President Reagan's unexpected decision to dismantle a missile submarine to keep the United States in compliance with the SALT II agreement gives the Soviet Union one last chance to try to push Reagan into a new and meaningful arms control agreement.
In effect, Reagan has invited the Soviet Union to make him him an offer he won't be able to refuse. The Soviets have never shown a talent for taking the initiative in the past, but Reagan has opened a door that at least some Soviet officials should be tempted to rush through.
In recent weeks there has been mounting evidence that the Soviets had given up hope of negotiating a serious agreement with the Reagan administration. A succession of pessimistic statements from Soviet leaders has suggested that they were on the verge of deciding that the existing web of arms control agreements was about to unravel, bringing on a new round of the arms race.
Now Reagan has sent an unexpected but unmistakably clear signal to Moscow: despite the advice of his defense secretary to abandon the unratified SALT II treaty's limits on nuclear arms, despite a clever "gray-area" proposal to dry-dock a submarine later this year instead of dismantling it as SALT II would require, Reagan opted for full compliance with the treaty. He proposes to dismantle a working Poseidon submarine and its 16 missiles later this year, when a new Trident sub will go into service and put the United States over the treaty limits for multiple-warhead missiles.
So Reagan has refused to fulfill the Soviets' worst-case expectations. To the dismay of many of his staunchest supporters, the president has opted for arms control over the hard line he rode into the White House. To keep alive the dream of an arms control agreement -- and of a summit meeting with Mikhail Gorbachev -- Reagan has taken to his bosom a treaty he has repeatedly called "fatally flawed."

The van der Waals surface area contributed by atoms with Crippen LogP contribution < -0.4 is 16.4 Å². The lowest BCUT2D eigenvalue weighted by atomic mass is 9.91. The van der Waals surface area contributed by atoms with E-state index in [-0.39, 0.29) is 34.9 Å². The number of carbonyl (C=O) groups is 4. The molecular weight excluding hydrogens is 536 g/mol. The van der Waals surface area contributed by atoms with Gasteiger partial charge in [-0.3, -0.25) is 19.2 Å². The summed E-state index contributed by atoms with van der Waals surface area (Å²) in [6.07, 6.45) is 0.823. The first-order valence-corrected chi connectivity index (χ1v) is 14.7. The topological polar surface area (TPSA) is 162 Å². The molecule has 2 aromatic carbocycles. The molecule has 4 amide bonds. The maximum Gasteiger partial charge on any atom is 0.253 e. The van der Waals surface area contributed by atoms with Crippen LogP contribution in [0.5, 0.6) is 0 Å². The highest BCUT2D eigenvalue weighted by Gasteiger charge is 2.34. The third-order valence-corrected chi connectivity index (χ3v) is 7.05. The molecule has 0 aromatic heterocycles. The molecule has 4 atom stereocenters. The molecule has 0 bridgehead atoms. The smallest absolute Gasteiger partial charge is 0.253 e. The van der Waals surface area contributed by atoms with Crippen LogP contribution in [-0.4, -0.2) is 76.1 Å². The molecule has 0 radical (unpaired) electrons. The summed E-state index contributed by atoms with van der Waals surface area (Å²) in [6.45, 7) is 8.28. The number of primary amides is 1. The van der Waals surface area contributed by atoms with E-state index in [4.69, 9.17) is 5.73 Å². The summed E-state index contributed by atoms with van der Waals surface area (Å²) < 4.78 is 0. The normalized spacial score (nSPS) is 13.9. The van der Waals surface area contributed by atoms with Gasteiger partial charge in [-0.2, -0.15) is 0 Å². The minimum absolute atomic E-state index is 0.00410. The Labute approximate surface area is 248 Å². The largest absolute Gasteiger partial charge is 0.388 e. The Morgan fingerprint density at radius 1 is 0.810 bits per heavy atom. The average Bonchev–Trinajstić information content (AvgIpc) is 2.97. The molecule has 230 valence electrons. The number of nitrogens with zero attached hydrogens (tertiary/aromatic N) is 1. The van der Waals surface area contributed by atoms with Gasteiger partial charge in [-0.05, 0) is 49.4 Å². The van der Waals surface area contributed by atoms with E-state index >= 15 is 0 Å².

It is quite a performance, one that will likely baffle many in Moscow. Some there will probably argue that this is a ruse, designed primarily to allow Reagan to continue developing new missile defenses that seem to terrify the Soviets. Other Soviets will probably question Reagan's sincerity.
But thanks to Reagan's surprise gesture, the Soviets now have an unprecedented opportunity. They could, for example, come forward with a sweeping proposal for reductions of offensive arms. Gorbachev has already spoken of 25 percent cuts, but now he could offer even more -- reductions, say, of each side's warheads by one-third, with steadily deeper reductions for a number of years afterward.
An offer like that would be difficult for the United States to refuse, even if Moscow accompanied it with stiff conditions limiting the development and testing of the Strategic Defense Initiative, or "Star Wars," systems. Could Reagan resist the pressure from the European allies and Republican senators nervously eyeing the 1986 elections to accept massive arms reductions offered by the Soviet Union?
Neither the Europeans nor the Senate share Reagan's enthusiasm for the dream of a leak-proof missile defense. Marshal Sergei Akhromeyev, chief of the Soviet general staff, indicated in an authoritative statement last week that the Soviets would accept continued U.S. research on Star Wars -- Moscow seems to realize that research cannot be banned. So Reagan might be able to leave office with deep cuts and ongoing Star Wars research -- not a bad combination to take to one's encounter with the history books.
But this is all hypothetical. To become reality, the Soviet Union would have to make a radical proposal. Given its reflexive caution and the new leadership's preoccupation with domestic problems, this may not be possible. In past arms control negotiations, the Soviets have always reacted rather than initiated proposals.
And if they don't take this opportunity, it is the arms controllers in this country and Western Europe who will then be on the defensive. The Soviets had their chance and didn't take it, the hard-liners are likely to say -- proof that Moscow never was interested in real arms control.